The others practices of juggling

Hi !

After showing you the last time about the differents best penspinners in the world nowadays, I am going to talk about some skilltoys., different than penspinning.
Having fun by playing with skilltoys is really important for STYL, It allows to get a good creativity and help the concentration if
Let see those together 🙂

 

Yo-yo
I guess everyone has already played at yo-yo in their childhood, or at least, most of us ; you know, that small toy made from an axle and two disks at each edge, with a string at the middle. From the website of Museum of yo-yo history, it seems there are a lot of uncertain origins of this toy. Like penspinning, there is not one inventor but it is mostly a practice that has spread from one country (here is China for yoyo) all over the world. Some seachers found traces came from ancient greece and at the philippines.
If you follow our >Facebook page<, you had to see some yo-yo videos with the french champion Williams Thamrong . Below is a short performance from him :

YoYo tutorial live > 7th November @ 17:00

🔥Tomorrow at 17:00 new live tutorial from Station F!! 🔥For the first time YOYO! Williams Thamrong is going to challenge Leftfinger ! You should see this 😲Volume up ! 🎧#yoyo #cdf #fyya #penspinning #tricks

Publiée par STYL sur Mardi 6 novembre 2018

 

Cardistry
For those who asks, the word cardistry is a portmanteau of card and artistry. The >very first traces< of this art would go back to the 1860s, from a french book called « “Les secrets de la prestidigitation et de la magie”, 1868 (later translated into english, “Secrets of Conjuring and Magic”, 1878) ». This book defines that magicians were the first who used manipulation of cards… until the end of the 1990. From this period, people started to considered it as an art in its own right.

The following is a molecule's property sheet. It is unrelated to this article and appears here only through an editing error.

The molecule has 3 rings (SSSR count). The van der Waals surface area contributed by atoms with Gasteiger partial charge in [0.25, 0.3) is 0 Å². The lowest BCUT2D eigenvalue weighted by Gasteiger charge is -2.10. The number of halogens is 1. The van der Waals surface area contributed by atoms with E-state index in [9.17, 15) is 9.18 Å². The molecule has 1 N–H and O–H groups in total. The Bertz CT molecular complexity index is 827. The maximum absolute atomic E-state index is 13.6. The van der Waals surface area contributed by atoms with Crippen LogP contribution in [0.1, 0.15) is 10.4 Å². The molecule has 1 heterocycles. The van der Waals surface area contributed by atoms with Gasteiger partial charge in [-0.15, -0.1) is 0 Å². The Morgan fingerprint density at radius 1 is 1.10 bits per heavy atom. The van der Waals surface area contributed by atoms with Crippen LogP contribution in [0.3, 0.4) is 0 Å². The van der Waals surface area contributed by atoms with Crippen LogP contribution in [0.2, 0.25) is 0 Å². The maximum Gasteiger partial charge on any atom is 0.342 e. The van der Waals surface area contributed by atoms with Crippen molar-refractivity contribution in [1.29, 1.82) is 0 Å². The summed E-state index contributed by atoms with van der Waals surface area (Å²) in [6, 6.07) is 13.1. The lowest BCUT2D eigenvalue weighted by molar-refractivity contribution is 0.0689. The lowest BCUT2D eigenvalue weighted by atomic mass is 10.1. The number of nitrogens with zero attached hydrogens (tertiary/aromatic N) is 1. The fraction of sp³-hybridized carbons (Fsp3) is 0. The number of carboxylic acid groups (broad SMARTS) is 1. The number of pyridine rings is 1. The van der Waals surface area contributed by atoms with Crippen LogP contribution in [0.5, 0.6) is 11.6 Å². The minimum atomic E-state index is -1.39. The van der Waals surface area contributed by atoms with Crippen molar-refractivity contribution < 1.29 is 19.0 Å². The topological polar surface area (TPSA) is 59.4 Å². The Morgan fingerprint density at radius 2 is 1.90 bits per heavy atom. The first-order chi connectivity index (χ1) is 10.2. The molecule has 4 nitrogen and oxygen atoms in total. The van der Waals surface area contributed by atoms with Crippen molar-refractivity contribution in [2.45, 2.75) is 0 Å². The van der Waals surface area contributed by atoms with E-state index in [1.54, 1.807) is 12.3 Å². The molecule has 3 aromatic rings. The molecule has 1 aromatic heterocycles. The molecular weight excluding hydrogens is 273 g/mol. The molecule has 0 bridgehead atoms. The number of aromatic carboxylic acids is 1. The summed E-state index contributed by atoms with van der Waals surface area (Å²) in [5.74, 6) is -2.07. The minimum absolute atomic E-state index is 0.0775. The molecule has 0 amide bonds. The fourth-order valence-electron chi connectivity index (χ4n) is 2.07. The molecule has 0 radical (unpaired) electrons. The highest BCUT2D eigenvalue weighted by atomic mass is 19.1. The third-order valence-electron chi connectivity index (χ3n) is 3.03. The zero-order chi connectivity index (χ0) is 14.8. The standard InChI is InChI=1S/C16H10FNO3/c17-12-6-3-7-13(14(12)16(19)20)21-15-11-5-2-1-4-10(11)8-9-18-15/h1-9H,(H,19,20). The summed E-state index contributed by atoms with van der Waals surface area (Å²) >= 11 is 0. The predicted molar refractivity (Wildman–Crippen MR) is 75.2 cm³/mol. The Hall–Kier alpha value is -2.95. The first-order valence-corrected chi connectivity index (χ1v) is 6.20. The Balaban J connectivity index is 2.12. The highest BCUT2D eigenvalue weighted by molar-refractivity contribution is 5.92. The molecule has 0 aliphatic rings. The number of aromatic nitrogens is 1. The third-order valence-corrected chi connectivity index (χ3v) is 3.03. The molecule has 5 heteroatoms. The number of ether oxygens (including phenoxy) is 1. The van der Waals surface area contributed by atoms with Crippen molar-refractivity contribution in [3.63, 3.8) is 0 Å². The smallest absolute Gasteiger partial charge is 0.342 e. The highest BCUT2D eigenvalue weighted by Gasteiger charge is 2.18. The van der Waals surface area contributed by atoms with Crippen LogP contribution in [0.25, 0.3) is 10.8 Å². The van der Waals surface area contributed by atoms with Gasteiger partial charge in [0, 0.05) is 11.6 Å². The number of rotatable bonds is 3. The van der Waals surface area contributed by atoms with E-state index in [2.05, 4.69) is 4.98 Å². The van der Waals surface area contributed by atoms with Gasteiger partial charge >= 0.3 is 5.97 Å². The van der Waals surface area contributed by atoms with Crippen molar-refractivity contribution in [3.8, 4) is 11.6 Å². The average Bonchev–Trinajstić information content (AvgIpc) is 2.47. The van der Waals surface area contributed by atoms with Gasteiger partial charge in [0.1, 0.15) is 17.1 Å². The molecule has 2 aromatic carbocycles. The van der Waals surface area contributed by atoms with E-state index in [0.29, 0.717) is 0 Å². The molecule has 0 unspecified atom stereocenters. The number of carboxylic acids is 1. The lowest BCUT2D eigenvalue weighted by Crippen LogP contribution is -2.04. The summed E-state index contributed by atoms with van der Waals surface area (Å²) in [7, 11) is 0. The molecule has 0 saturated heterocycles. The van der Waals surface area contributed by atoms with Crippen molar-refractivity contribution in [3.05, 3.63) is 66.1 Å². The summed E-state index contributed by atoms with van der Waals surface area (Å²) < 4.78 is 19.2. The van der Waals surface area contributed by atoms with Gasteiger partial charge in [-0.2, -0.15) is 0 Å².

As penspinning tutorials on our Facebook page, we also recorded one cardistry tutorial !

Cardistry tutorial

#Cardistry with Mathias Dragovic ! 🃏🔃👉The big challenge for penspinner Leftfinger 👈 #tutorial

Publiée par STYL sur Lundi 25 juin 2018

 

Begleri
Still, origins of begleri are uncertain as well. From an interview of Matt Hiebert, designer of Monkey Knuckls (a skill toy licenced to Yomega in 2013) begleri is, I quote :

« Begleri originated in Greece, as a variation of the Greek rosary or “komboloi”. The komboloi were often flipped around to keep the hands busy or pass the time, and begleri developed as a simplified version that would be more suitable for tricks. From what I understand, historically, begleri were associated with a tough, working-class subculture called manga, and with a distinctive style of music called rebetiko. In modern times, komboloi and begleri both remain extremely popular in Greece, and are growing in popularity worldwide as a fun and simple “every day carry” item. With this proliferation, and the infusion of begleri into other skill toy communities, new and complex styles of play are being developed, referred to as “hard play”. »

Below is a video from Kuma about begleri :

 

Diabolo

Let’s talk about the history of its name. Diabolo is originally a traditional wooden Chinese toy (you can find it either with 1 side or 2 sides). From its first arrival in Occident some dozen of years before, the toy was considered as a objet from the devil ( stands for “diable” in french) because it can turn by “himself” and make a lot of noise, kinda like cries. From a second arrival in Occident, people starts to accept the object as a real toy, since Diabolo was this time in plastic without making any sound.

Below is a video of a chinese man using plastic traditional yoyo. First trick is until 2:05 :

If you want to see something more modern, take a look at this video below !

 

The article of today is ended ! Let’s talk about the different competitions of penspinning next tuesday !

Thank you for your time and see you soon 😉